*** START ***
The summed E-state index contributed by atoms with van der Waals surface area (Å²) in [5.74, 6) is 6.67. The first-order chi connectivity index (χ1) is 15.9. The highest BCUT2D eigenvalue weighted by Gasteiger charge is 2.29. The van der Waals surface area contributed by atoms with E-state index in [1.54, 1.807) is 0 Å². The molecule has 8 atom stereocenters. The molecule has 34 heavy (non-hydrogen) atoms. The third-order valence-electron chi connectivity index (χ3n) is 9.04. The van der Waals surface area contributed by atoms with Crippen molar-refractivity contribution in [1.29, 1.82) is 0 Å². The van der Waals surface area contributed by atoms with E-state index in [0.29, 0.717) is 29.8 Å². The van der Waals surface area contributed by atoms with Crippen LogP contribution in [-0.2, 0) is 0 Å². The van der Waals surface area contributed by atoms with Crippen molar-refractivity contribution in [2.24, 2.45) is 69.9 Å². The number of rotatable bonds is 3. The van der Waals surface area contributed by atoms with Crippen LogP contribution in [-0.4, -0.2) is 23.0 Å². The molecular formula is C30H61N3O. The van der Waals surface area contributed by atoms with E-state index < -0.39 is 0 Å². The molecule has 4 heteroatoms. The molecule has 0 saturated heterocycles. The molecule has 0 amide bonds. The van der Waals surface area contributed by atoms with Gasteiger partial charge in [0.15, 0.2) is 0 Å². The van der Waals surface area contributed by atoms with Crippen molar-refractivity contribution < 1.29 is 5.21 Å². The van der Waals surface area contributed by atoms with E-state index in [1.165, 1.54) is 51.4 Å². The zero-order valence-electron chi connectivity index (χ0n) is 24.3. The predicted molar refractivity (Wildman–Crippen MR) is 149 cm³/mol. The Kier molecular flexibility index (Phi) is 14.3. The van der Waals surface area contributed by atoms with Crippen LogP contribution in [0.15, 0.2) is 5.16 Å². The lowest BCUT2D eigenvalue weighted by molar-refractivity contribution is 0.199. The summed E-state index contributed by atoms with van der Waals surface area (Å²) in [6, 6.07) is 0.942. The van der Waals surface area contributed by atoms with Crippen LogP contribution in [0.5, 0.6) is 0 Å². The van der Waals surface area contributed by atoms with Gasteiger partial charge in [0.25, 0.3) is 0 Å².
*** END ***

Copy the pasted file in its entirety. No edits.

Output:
The summed E-state index contributed by atoms with van der Waals surface area (Å²) in [5.74, 6) is 6.67. The first-order chi connectivity index (χ1) is 15.9. The highest BCUT2D eigenvalue weighted by Gasteiger charge is 2.29. The van der Waals surface area contributed by atoms with E-state index in [1.54, 1.807) is 0 Å². The molecule has 8 atom stereocenters. The molecule has 34 heavy (non-hydrogen) atoms. The third-order valence-electron chi connectivity index (χ3n) is 9.04. The van der Waals surface area contributed by atoms with Crippen molar-refractivity contribution in [1.29, 1.82) is 0 Å². The van der Waals surface area contributed by atoms with E-state index in [0.29, 0.717) is 29.8 Å². The van der Waals surface area contributed by atoms with Crippen LogP contribution in [-0.2, 0) is 0 Å². The van der Waals surface area contributed by atoms with Crippen molar-refractivity contribution in [2.24, 2.45) is 69.9 Å². The number of rotatable bonds is 3. The van der Waals surface area contributed by atoms with Crippen LogP contribution in [-0.4, -0.2) is 23.0 Å². The molecular formula is C30H61N3O. The van der Waals surface area contributed by atoms with E-state index < -0.39 is 0 Å². The molecule has 4 heteroatoms. The molecule has 0 saturated heterocycles. The molecule has 0 amide bonds. The van der Waals surface area contributed by atoms with Gasteiger partial charge in [0.15, 0.2) is 0 Å². The van der Waals surface area contributed by atoms with Crippen molar-refractivity contribution < 1.29 is 5.21 Å². The van der Waals surface area contributed by atoms with E-state index in [1.165, 1.54) is 51.4 Å². The zero-order valence-electron chi connectivity index (χ0n) is 24.3. The predicted molar refractivity (Wildman–Crippen MR) is 149 cm³/mol. The Kier molecular flexibility index (Phi) is 14.3. The van der Waals surface area contributed by atoms with Crippen LogP contribution in [0.15, 0.2) is 5.16 Å². The lowest BCUT2D eigenvalue weighted by molar-refractivity contribution is 0.199. The summed E-state index contributed by atoms with van der Waals surface area (Å²) in [6, 6.07) is 0.942. The van der Waals surface area contributed by atoms with Crippen LogP contribution in [0.5, 0.6) is 0 Å². The van der Waals surface area contributed by atoms with Gasteiger partial charge in [0.25, 0.3) is 0 Å².